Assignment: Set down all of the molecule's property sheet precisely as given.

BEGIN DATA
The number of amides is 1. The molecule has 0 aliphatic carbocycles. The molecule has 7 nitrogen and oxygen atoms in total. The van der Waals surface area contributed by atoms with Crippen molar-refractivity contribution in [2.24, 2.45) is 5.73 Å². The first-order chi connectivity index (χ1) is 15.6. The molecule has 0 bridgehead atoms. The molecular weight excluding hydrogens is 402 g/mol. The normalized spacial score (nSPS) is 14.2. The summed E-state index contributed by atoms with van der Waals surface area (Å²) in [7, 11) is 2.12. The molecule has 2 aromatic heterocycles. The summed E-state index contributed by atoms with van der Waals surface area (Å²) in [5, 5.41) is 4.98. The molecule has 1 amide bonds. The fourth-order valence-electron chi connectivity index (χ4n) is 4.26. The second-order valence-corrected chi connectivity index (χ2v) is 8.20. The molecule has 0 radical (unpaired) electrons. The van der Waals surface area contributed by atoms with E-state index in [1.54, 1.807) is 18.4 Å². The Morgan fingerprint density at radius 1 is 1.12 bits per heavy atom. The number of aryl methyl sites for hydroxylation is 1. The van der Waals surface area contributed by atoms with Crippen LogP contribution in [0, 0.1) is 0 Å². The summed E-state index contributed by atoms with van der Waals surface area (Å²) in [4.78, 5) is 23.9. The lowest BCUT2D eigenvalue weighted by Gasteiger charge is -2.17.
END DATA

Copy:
The number of amides is 1. The molecule has 0 aliphatic carbocycles. The molecule has 7 nitrogen and oxygen atoms in total. The van der Waals surface area contributed by atoms with Crippen molar-refractivity contribution in [2.24, 2.45) is 5.73 Å². The first-order chi connectivity index (χ1) is 15.6. The molecule has 0 bridgehead atoms. The molecular weight excluding hydrogens is 402 g/mol. The normalized spacial score (nSPS) is 14.2. The summed E-state index contributed by atoms with van der Waals surface area (Å²) in [7, 11) is 2.12. The molecule has 2 aromatic heterocycles. The summed E-state index contributed by atoms with van der Waals surface area (Å²) in [5, 5.41) is 4.98. The molecule has 1 amide bonds. The fourth-order valence-electron chi connectivity index (χ4n) is 4.26. The second-order valence-corrected chi connectivity index (χ2v) is 8.20. The molecule has 0 radical (unpaired) electrons. The van der Waals surface area contributed by atoms with E-state index in [1.54, 1.807) is 18.4 Å². The Morgan fingerprint density at radius 1 is 1.12 bits per heavy atom. The number of aryl methyl sites for hydroxylation is 1. The van der Waals surface area contributed by atoms with Crippen LogP contribution in [0, 0.1) is 0 Å². The summed E-state index contributed by atoms with van der Waals surface area (Å²) in [4.78, 5) is 23.9. The lowest BCUT2D eigenvalue weighted by Gasteiger charge is -2.17.